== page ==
Christmas presents and other gifts.
The following seasonal gifts as “trivial” benefits and HMRC do not seek to tax them as employment income or benefits:
- A turkey (but not a hamper).
- A box of chocolates.
- A bottle of ordinary wine or two (not a case)
From 6 April 2016 there is a statutory exemption for trivial benefits with a cost not exceeding £50.
Entertaining whether staff or customers is not usually allowable for tax purposes. By concession however you are allowed £150 per person (£300 for an employee and their partner) per annum for staff events.
If you provide your employees with gifts at an annual party, the cost of the gifts could be added to the cost of the function by HMRC. Make sure you give out the gifts separately from event, as the cost of the gifts could take you over the £150 per head limit. Treat trivial gifts as “staff welfare” in the accounts, the expense is fully tax deductible.
Input VAT is reclaimable by the employer on the cost of trivial benefits made to staff. If input VAT is reclaimed by a one-man owner-manager or for the cost of an event open only to the directors (so other staff are excluded), HMRC will disallow a VAT recovery on the grounds that the motive behind incurring the cost was a personal one. It is difficult to try and disprove that this is not actually the case.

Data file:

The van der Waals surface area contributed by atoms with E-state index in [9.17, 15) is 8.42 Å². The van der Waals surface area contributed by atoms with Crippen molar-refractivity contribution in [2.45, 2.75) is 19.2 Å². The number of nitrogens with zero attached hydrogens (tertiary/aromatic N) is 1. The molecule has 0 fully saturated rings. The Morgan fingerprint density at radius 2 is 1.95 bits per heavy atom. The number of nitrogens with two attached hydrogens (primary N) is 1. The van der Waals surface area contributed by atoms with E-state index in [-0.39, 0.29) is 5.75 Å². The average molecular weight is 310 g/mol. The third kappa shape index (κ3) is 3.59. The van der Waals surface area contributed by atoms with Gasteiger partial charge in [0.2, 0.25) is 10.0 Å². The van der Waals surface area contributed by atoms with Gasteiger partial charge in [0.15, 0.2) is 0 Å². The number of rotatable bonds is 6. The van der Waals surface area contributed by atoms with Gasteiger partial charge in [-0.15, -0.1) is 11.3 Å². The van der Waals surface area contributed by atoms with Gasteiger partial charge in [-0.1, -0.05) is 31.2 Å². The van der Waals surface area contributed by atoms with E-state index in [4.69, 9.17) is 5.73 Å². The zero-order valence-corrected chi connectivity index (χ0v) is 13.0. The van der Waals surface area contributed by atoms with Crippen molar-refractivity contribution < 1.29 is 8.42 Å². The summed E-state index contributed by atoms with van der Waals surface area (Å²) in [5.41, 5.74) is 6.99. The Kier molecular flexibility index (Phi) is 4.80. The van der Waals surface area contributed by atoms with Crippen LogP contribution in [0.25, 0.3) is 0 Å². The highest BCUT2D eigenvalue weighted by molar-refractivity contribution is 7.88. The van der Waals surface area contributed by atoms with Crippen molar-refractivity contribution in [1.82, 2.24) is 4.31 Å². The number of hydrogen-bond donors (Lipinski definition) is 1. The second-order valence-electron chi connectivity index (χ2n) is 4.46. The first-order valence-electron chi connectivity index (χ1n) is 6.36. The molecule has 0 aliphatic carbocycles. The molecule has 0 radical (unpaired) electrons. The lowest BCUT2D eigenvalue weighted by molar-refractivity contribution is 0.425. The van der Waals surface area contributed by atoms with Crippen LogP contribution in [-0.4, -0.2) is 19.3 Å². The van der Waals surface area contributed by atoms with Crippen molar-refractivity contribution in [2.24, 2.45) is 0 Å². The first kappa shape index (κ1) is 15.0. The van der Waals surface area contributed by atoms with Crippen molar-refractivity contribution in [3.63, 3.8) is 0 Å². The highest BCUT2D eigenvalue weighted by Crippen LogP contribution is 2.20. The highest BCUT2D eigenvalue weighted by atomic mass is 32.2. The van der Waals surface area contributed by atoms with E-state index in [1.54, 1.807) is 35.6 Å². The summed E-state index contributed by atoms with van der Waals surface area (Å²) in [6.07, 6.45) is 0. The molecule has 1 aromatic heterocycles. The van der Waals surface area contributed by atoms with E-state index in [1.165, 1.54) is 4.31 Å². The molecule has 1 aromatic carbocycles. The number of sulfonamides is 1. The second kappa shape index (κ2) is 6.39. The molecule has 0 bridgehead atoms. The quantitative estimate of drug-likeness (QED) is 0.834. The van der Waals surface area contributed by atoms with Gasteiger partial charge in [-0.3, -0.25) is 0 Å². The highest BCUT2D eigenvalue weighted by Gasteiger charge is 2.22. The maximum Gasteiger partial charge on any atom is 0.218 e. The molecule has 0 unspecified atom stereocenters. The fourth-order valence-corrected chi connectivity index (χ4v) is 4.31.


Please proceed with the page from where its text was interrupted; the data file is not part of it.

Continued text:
Gifts over £50 to staff.
These are taxable as an employee’s earnings. If you wish to avoid the employee having an additional tax/NI liability the employer can pay this using a “settlement agreement”.
Gifts to customers and suppliers.
The tax treatment depends on nature of the gift. If entertaining, then they are not tax-deductible. A gift of a product sample is generally treated as product promotion/advertising. A gift of alcoholic drink or tobacco is not usually tax-deductible. You can claim for gifts which carry advertising ie mugs, diaries, keyrings, are generally allowable as advertising. Input VAT can also be reclaimed on the cost of business gifts, but output VAT is accounted for where the gifts are not trivial
Free food and drink.
Input tax is recoverable on entertaining overseas customers and your own staff but not on entertaining customers in the UK.
Staff meetings and training.
Where you have staff training sessions during a lunch break and you provide food etc. it is difficult for HMRC to say there is social aspect. The “wholly exclusively and necessarily” condition is therefore met and the expenses is allowable.
Prepared 11 December 2017